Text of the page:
@LouBaker You've just taken one of my sentences out of context. I was describing a situation in which we were told, rather patronisingly, that she must follow the rules. We agreed with them that she must. I go on to say that 'obviously we encouraged her to submit'. However, we generally encourage her to raise questions if a task makes no sense or is boring, or if a sanction is too cruel or demotivating. This is what she did, or wanted to do, but she is also very sensitive and was frightened of being singled out or punished. I would have been happy her staying at the school but she was too unwell and once she was removed, we couldn't return. I'm not asking for sympathy but telling our story to underline how I think secondary schools need to be much more supportive, human scale and cater for different personalities.

Tressilliana said...

I don't think you mean music scholarships, Nick. They admit 10% of their intake of 11-year-olds on the basis of musical aptitude, which I think Prendergast Hilly Fields does as well. The reason for assessing aptitude rather than attainment is supposed to ensure that children who've already reached Grade 8 in three instruments and therefore come from wealthy families don't get all the places. In theory a talented but untrained singer could get a place ahead of a well-drilled Suzuki violinist with little natural ability. I've no idea how well this works out in practice.

Brockley Nick said...

"Most secondary schools (apart from rare exceptions, usually not in this country) are too focused on preparing young people for work,"

That will come as news to many employers who complain that far too few people emerge from the British school system equipped with the skills or the character for work.

Being fit for the world of work is not to be sniffed at. Nor is it incompatible with being creative, free-spirited, or any of those other good things.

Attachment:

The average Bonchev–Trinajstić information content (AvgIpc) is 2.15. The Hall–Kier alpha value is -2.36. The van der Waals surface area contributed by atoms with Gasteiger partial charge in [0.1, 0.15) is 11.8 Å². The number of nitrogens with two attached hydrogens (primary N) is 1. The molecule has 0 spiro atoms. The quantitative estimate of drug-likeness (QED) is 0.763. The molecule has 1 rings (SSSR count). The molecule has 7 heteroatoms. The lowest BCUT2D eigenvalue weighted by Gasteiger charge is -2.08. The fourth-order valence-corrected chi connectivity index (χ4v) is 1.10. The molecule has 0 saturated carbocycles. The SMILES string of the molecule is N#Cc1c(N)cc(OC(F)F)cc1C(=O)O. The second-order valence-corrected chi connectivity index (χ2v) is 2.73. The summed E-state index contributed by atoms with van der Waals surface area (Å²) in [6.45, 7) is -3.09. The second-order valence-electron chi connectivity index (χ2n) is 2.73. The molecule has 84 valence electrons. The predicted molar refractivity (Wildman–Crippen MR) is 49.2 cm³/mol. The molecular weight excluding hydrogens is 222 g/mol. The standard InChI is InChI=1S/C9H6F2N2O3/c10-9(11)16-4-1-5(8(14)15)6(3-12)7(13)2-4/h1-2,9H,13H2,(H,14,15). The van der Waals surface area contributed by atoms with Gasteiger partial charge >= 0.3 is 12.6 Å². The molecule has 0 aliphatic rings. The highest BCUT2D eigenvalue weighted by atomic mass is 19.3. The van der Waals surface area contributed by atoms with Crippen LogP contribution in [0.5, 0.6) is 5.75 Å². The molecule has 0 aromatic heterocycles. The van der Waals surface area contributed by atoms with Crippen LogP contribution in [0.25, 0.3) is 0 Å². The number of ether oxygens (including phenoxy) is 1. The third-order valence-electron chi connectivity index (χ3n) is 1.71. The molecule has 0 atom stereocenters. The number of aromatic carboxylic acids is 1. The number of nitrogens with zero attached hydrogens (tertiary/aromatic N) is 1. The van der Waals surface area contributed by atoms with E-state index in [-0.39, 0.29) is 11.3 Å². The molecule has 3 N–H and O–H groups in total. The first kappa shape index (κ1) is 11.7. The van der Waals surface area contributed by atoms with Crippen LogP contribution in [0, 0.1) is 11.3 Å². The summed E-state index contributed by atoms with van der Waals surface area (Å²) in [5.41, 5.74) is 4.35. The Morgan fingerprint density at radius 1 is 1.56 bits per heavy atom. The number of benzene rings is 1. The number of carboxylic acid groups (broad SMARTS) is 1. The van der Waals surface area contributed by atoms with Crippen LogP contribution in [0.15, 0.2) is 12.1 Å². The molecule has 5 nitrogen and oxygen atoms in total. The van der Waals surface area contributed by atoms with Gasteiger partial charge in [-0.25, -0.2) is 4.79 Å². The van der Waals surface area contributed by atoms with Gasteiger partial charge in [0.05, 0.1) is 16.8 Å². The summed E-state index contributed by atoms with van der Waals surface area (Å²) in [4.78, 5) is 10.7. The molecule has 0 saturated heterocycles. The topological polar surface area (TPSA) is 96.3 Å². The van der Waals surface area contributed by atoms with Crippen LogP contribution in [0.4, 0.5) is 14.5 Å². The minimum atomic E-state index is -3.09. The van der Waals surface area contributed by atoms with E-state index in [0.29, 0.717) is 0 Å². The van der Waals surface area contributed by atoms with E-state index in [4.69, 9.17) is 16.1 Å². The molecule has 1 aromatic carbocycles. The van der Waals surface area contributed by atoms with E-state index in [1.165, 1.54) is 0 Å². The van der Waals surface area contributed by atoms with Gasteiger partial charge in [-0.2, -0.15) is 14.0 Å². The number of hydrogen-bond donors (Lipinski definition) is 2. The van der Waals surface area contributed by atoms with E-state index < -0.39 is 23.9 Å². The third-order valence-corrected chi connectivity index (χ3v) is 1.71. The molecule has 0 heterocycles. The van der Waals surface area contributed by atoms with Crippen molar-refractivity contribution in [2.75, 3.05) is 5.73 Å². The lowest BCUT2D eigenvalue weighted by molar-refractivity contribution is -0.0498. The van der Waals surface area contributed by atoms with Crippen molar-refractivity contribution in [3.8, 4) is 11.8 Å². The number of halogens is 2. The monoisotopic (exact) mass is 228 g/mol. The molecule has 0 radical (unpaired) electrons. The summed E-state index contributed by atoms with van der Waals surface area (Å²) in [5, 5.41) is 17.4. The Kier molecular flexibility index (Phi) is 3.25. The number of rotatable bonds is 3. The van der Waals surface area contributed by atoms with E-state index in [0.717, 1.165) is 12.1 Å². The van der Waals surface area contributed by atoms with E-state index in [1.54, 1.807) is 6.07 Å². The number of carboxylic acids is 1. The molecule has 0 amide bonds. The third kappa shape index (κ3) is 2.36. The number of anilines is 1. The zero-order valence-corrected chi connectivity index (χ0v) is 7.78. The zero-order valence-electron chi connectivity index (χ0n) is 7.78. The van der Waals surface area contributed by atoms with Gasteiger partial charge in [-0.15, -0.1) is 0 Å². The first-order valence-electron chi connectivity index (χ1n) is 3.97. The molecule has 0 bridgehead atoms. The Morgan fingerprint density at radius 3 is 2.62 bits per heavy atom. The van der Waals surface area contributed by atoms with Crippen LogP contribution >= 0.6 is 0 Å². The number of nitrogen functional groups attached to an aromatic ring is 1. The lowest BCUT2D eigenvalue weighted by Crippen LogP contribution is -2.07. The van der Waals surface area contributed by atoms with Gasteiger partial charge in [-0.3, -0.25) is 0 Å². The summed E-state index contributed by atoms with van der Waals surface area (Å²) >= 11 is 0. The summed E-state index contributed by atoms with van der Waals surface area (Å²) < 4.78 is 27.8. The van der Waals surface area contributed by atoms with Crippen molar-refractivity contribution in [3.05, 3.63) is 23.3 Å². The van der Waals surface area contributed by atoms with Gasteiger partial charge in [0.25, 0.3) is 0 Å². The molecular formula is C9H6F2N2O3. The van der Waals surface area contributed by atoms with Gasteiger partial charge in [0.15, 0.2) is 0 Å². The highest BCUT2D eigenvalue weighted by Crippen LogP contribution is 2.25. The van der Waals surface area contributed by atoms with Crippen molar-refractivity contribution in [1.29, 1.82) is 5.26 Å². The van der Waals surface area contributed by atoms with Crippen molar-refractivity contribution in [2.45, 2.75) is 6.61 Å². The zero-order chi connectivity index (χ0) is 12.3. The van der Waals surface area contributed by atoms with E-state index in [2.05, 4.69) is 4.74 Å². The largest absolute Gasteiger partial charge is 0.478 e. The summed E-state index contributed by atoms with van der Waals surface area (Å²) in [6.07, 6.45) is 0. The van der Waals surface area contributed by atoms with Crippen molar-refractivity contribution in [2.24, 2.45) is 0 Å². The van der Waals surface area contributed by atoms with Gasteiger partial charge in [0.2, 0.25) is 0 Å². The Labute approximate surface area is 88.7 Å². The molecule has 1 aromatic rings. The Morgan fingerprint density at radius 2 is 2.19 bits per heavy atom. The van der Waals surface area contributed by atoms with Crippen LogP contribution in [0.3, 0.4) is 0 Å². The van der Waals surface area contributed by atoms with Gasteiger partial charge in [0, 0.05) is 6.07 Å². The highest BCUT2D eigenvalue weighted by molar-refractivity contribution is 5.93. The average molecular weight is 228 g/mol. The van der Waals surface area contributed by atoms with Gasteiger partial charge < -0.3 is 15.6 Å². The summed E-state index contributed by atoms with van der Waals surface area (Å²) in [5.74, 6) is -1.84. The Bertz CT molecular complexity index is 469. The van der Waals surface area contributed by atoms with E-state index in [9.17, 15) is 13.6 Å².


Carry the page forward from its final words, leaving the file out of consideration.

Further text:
Brockley Nick said...


"I don't think you mean music scholarships, Nick. They admit 10% of their intake of 11-year-olds on the basis of musical aptitude,"

Thank you for correcting me. That's what I meant.

"The reason for assessing aptitude rather than attainment is supposed to ensure that children who've already reached Grade 8 in three instruments and therefore come from wealthy families don't get all the places. In theory a talented but untrained singer could get a place ahead of a well-drilled Suzuki violinist with little natural ability. I've no idea how well this works out in practice."

But why is selection by musical ability OK, when selection by, say, maths, English or carpentry isn't?

Either you have selection or you don't. Why musical ability should be singled out in this way is never clear, except, of course, it's a handy way for schools to skew the intake to get a greater proportion of academically gifted children from supportive, motivated families.

Let us not pretend otherwise.

Bridget McKenzie said...

Nick, I meant to say that secondary schools want to prepare their pupils for work, often care very much about doing so, but are too bound by an exam system and curriculum which is either irrelevant to the current and emerging needs of work (including employment, enterprise, being a carer etc) or if it is a more vocational system (e.g. BTECs) the experience can be really uninspiring.

Tressilliana said...

Completely agree, Nick. Addey's used to take 10% of its intake on aptitude for technology. I have no idea how this was suppose to differ from being generally bright as it was apparently assessed by performance in a non-verbal reasoning test. This may be why they didn't keep that criterion for long.

Aske's old admissions policy, which was very difficult indeed to grasp but oddly seemed to favour bright, well-behaved children, also used to have an element assessing aptitude for technology. Strangely, when they switched to prioritising siblings and children who lived nearby their GCSE results fell by 20% in a year.

Lou Baker said...

Work is a reality of life.

Those schools which don't prepare kids for work are not doing their job properly.

The alternative is to prepare kids for a life on benefits - which helps no one.

Now I agree that the type of work people will do varies dramatically. Office work does not suit all. Nor does plumbing, or singing, or sport.